WASHINGTON -- When the world came to Salt Lake City in 2002 for the Winter Olympics, The Church of Jesus Christ of Latter-day Saints courted American and international journalists with snazzy videos, calendars and press packets, pitching stories on how the faith sprouted from humble roots to become one of the fastest-growing religions.
Ten years later, as the spotlight on Mitt Romney's candidacy reflects onto the Utah-based religion, the church says it plans to be more restrained -- using the opportunity to clear up misunderstandings, but not to convert people to the Mormon fold or to weigh into the politics of the race.
"Our primary interest is simply to educate people about the church and to help them understand who we are," says Michael Purdy, the faith's media relations director.
While many have focused on Romney and how he'll handle concerns about his faith, the flip side of the issue is just as complex: How will the LDS Church deal with questions about Romney, the presumptive Republican presidential nominee?
Too aggressive and it'll seem like the church is promoting Romney and taking advantage of a political race.
Too hands-off and the church misses a chance to introduce itself, or ends up looking closed-off and secretive.
Finding the right balance could prove challenging for the faith of 6 million Americans that still faces a slew of ignorant stereotypes -- and some historical actions that are prime for front-page stories.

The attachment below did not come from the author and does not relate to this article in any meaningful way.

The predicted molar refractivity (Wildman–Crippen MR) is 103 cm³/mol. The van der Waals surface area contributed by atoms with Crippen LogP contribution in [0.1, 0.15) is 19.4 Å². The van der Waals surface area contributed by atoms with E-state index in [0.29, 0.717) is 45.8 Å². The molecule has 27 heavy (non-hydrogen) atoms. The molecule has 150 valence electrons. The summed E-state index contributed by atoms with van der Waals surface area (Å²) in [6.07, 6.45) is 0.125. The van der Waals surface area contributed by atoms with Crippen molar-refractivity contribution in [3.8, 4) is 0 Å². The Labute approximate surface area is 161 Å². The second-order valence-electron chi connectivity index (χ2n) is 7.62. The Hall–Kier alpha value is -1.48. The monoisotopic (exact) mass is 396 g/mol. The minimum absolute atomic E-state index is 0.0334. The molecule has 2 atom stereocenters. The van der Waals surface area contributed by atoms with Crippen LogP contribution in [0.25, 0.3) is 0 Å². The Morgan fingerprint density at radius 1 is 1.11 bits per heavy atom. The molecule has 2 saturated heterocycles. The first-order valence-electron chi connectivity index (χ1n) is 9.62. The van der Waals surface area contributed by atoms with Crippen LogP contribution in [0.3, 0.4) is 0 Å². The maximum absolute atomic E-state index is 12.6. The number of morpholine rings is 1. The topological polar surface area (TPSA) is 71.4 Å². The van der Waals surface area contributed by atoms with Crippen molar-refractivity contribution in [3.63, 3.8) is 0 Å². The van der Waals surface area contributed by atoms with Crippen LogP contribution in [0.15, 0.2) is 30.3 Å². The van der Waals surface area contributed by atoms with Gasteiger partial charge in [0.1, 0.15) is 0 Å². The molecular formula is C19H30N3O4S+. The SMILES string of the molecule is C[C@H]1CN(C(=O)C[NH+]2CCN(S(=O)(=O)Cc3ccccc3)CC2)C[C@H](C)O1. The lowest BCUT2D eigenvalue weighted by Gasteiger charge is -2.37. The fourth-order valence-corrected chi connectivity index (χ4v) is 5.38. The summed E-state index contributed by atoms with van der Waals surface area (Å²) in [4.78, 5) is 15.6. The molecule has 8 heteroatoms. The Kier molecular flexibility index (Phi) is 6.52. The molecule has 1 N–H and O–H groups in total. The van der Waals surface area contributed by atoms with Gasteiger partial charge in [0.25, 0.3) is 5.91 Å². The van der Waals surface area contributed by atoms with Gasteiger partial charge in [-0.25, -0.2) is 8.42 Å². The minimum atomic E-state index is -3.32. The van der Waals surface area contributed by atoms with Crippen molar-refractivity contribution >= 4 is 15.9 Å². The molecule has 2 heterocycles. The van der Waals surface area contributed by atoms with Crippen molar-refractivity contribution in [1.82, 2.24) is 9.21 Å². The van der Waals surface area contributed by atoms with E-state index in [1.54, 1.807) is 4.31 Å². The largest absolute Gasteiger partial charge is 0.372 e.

"There's no scrutiny that compares to the presidential race scrutiny," says author and LDS observer Joanna Brooks.
For the church, questions about Romney are met with suggestions to ask his campaign; questions about the faith in relation to Romney are answered, essentially, by walking a very distinct line that avoids talk about political issues and focuses on the church itself.
The faith's newsroom website now includes a series, "Getting it Right," looking at recent news media coverage, commenting on the stories and adding links to doctrine referenced by reporters.
Mormons have come under the microscope of American curiosity before.
Donny and Marie Osmond brought interest. Romney's father, George Romney, ran for president. Republican Sen. Orrin Hatch tried that, too.
Harry Reid became the highest-ranking Mormon in government when he ascended to Senate majority leader. And then there was HBO's "Big Love" and the "Book of Mormon" Broadway musical.
"I don't think this is new to (the church), as much as we want to make a big deal about it," says Lane Beattie, the president of the Salt Lake Chamber of Commerce who served as chief Olympics officer for Utah during the 2002 Games.
During that time, journalists routinely called Beattie to ask about whether visitors could get a drink in Utah and where to find the polygamists.
But some facets of the faith aren't easy to explain, such as the church's polygamist past or its ban on blacks holding the faith's priesthood until 1978.
Catholic John F. Kennedy also faced misunderstandings in his 1960 bid for president. His case, though, was much different.
"I don't think the Catholic hierarchy in 1960 had to worry about introducing Catholicism to Americans," said David Campbell, an associate professor of political science at the University of Notre Dame, and a Mormon.
The Mormon faith could benefit from the Romney campaign by engaging in more conversations about the religion, Campbell notes, but it also could be harmful for the church, as its most prominent member is a politician and "politics is a nasty business."
"It's a sticky wicket for the LDS Church," Campbell says. "Thus far, to be fair, I think the church has handled it pretty well."
(Contact Thomas Burr at firstname.lastname@example.org. Distributed by Scripps Howard News Service, www.scrippsnews.com.)